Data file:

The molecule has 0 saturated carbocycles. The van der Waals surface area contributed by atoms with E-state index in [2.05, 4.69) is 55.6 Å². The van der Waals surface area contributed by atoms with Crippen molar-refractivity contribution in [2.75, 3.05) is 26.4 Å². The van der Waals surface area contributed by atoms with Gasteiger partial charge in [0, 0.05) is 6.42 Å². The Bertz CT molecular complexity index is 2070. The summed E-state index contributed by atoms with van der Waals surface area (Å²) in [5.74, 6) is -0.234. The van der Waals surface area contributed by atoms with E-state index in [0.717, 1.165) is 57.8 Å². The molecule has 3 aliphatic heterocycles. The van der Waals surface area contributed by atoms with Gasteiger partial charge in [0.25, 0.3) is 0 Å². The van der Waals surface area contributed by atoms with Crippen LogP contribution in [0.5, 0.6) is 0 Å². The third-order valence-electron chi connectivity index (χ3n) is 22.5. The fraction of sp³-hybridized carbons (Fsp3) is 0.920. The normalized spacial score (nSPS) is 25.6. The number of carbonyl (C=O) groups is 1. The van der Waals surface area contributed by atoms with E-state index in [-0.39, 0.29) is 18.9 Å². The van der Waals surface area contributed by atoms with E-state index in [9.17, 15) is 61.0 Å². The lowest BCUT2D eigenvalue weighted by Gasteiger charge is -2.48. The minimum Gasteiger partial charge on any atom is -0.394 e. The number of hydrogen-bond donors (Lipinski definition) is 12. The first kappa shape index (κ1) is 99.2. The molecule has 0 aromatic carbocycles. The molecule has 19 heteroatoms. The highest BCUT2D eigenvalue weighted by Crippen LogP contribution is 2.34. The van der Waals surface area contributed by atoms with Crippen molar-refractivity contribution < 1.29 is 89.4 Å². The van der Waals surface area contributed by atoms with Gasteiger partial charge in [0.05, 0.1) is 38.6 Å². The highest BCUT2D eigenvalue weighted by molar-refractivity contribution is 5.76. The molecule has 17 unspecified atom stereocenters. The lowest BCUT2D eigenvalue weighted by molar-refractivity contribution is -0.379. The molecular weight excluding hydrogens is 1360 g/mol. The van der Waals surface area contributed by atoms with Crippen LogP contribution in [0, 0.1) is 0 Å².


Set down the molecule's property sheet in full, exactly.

The molecule has 0 saturated carbocycles. The van der Waals surface area contributed by atoms with E-state index in [2.05, 4.69) is 55.6 Å². The van der Waals surface area contributed by atoms with Crippen molar-refractivity contribution in [2.75, 3.05) is 26.4 Å². The van der Waals surface area contributed by atoms with Gasteiger partial charge in [0, 0.05) is 6.42 Å². The Bertz CT molecular complexity index is 2070. The summed E-state index contributed by atoms with van der Waals surface area (Å²) in [5.74, 6) is -0.234. The van der Waals surface area contributed by atoms with E-state index in [0.717, 1.165) is 57.8 Å². The molecule has 3 aliphatic heterocycles. The van der Waals surface area contributed by atoms with Gasteiger partial charge in [0.25, 0.3) is 0 Å². The van der Waals surface area contributed by atoms with Crippen LogP contribution in [0.5, 0.6) is 0 Å². The third-order valence-electron chi connectivity index (χ3n) is 22.5. The fraction of sp³-hybridized carbons (Fsp3) is 0.920. The normalized spacial score (nSPS) is 25.6. The number of carbonyl (C=O) groups is 1. The van der Waals surface area contributed by atoms with E-state index in [-0.39, 0.29) is 18.9 Å². The van der Waals surface area contributed by atoms with E-state index in [9.17, 15) is 61.0 Å². The lowest BCUT2D eigenvalue weighted by Gasteiger charge is -2.48. The minimum Gasteiger partial charge on any atom is -0.394 e. The number of hydrogen-bond donors (Lipinski definition) is 12. The first kappa shape index (κ1) is 99.2. The molecule has 0 aromatic carbocycles. The molecule has 19 heteroatoms. The highest BCUT2D eigenvalue weighted by Crippen LogP contribution is 2.34. The van der Waals surface area contributed by atoms with Crippen molar-refractivity contribution < 1.29 is 89.4 Å². The van der Waals surface area contributed by atoms with Gasteiger partial charge in [0.05, 0.1) is 38.6 Å². The highest BCUT2D eigenvalue weighted by molar-refractivity contribution is 5.76. The molecule has 17 unspecified atom stereocenters. The lowest BCUT2D eigenvalue weighted by molar-refractivity contribution is -0.379. The molecular weight excluding hydrogens is 1360 g/mol. The van der Waals surface area contributed by atoms with Crippen LogP contribution in [0, 0.1) is 0 Å².